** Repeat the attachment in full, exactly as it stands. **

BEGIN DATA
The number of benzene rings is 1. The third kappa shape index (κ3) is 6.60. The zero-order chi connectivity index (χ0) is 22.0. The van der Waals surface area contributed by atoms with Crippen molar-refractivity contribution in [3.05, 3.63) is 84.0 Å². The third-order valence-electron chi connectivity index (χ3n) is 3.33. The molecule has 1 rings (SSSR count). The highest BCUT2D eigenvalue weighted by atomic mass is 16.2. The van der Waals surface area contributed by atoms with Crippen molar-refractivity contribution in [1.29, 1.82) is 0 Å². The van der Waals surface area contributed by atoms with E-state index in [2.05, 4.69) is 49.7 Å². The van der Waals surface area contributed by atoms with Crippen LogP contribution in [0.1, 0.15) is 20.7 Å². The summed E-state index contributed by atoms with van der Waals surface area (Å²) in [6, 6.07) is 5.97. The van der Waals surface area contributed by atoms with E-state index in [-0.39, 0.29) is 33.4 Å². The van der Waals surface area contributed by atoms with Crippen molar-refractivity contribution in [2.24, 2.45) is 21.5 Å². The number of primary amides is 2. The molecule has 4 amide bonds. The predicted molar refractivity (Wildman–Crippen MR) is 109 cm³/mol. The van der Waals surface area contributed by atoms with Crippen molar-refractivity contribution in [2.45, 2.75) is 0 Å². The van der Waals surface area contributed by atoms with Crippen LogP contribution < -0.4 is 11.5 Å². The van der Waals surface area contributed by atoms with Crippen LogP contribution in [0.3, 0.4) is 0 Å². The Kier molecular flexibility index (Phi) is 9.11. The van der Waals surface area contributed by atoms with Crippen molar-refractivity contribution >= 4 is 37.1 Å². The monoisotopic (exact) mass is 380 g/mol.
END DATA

The number of benzene rings is 1. The third kappa shape index (κ3) is 6.60. The zero-order chi connectivity index (χ0) is 22.0. The van der Waals surface area contributed by atoms with Crippen molar-refractivity contribution in [3.05, 3.63) is 84.0 Å². The third-order valence-electron chi connectivity index (χ3n) is 3.33. The molecule has 1 rings (SSSR count). The highest BCUT2D eigenvalue weighted by atomic mass is 16.2. The van der Waals surface area contributed by atoms with Crippen molar-refractivity contribution in [1.29, 1.82) is 0 Å². The van der Waals surface area contributed by atoms with E-state index in [2.05, 4.69) is 49.7 Å². The van der Waals surface area contributed by atoms with Crippen LogP contribution in [0.1, 0.15) is 20.7 Å². The summed E-state index contributed by atoms with van der Waals surface area (Å²) in [6, 6.07) is 5.97. The van der Waals surface area contributed by atoms with E-state index in [-0.39, 0.29) is 33.4 Å². The van der Waals surface area contributed by atoms with Crippen molar-refractivity contribution in [2.24, 2.45) is 21.5 Å². The number of primary amides is 2. The molecule has 4 amide bonds. The predicted molar refractivity (Wildman–Crippen MR) is 109 cm³/mol. The van der Waals surface area contributed by atoms with Crippen molar-refractivity contribution in [2.45, 2.75) is 0 Å². The van der Waals surface area contributed by atoms with Crippen LogP contribution < -0.4 is 11.5 Å². The van der Waals surface area contributed by atoms with Crippen LogP contribution in [0.3, 0.4) is 0 Å². The Kier molecular flexibility index (Phi) is 9.11. The van der Waals surface area contributed by atoms with Crippen molar-refractivity contribution >= 4 is 37.1 Å². The monoisotopic (exact) mass is 380 g/mol.